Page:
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Bug #2897

Default compiler ignores LIBRARY_PATH

Added by enric 12 months ago. Updated 9 months ago.

Status:
New
Priority:
Normal
Assignee:
-
Category:
-
Target version:
-
Start date:
04/01/2016
Due date:
% Done:

0%


Description

The default compiler of "DragonFly 4.4-RELEASE" ignores the value of the environment variable LIBRARY_PATH.

Steps to reproduce:

cat > foo.c
int foo(void) { return 42; }
^D

cat > main.c
int foo(void);
int main() { return foo(); }
^D

# commands to reproduce the problem:
cc -c foo.c
ar r libfoo.a foo.o
LIBRARY_PATH=`pwd` cc main.c -lfoo

# observed behaviour: the compiler gives an error because it cannot find foo

# expected behaviour: the compiler produces a program a.out that returns 42

# workaround:
cc main.c -lfoo -L`pwd`

This causes problems when compiling some packages that work correctly in other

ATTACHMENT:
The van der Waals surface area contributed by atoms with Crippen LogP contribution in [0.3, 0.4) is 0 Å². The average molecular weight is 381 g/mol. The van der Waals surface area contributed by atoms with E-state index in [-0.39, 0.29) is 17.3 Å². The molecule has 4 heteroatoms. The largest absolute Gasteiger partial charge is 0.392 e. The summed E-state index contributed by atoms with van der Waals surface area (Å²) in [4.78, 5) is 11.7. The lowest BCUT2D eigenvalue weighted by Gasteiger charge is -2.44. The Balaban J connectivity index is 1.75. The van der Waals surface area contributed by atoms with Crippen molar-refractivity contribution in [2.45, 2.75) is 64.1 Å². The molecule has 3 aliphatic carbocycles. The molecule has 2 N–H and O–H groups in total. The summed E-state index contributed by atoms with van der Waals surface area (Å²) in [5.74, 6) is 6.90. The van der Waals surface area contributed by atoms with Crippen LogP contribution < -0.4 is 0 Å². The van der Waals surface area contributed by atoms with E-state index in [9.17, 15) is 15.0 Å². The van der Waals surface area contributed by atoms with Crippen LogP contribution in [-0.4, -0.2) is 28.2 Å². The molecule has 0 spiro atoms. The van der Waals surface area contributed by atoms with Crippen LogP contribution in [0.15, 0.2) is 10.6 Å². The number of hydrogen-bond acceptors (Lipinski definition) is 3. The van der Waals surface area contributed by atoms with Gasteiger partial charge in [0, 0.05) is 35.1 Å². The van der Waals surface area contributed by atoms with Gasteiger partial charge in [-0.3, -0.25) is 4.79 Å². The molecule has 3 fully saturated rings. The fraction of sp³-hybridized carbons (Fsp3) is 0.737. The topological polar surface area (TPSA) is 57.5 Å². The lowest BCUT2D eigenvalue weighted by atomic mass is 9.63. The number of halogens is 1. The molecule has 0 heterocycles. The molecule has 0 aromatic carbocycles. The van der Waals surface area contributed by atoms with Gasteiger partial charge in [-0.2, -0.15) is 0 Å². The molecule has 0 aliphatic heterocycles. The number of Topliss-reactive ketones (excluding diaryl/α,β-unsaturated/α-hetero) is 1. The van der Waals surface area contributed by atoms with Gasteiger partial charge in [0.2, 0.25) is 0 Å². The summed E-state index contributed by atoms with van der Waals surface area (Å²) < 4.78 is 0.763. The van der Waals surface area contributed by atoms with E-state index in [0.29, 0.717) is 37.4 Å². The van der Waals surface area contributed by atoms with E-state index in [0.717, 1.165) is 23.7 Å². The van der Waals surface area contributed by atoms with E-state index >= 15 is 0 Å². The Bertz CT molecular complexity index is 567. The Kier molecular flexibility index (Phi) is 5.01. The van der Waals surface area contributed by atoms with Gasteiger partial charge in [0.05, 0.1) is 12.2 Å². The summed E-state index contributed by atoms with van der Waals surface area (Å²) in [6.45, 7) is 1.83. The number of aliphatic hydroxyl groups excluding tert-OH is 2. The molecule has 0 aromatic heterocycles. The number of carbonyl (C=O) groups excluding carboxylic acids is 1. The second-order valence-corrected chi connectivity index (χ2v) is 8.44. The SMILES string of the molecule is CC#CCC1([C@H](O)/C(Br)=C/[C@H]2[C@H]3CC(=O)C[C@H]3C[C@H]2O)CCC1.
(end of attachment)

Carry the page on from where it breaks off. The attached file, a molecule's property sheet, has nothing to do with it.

systems, notably OpenBSD and Debian linux. This problem is easy to workaround
(once you identify it!). However, the behavior is inconsistent with the provided
documentation.

Quote from cc(1):

LIBRARY_PATH
The value of LIBRARY_PATH is a colon-separated list of directories,
much like PATH. When configured as a native compiler, GCC tries
the directories thus specified when searching for special linker
files, if it can't find them using GCC_EXEC_PREFIX. Linking using
GCC also uses these directories when searching for ordinary
libraries for the -l option (but directories specified with -L come
first).

Either the documentation or the compiler specs should be updated to be
consistent.

By running the compiler with the "-v" option, you can see that the variable is
acknowledged, however its values are not passed to the linker.

History

#1 Updated by dragonflybsd1 9 months ago

if anything, LD_LIBRARY_PATH would be used, but neither are good practice.

The resolution to this would be to remove mention of LIBRARY_PATH from cc(1) as suggested.

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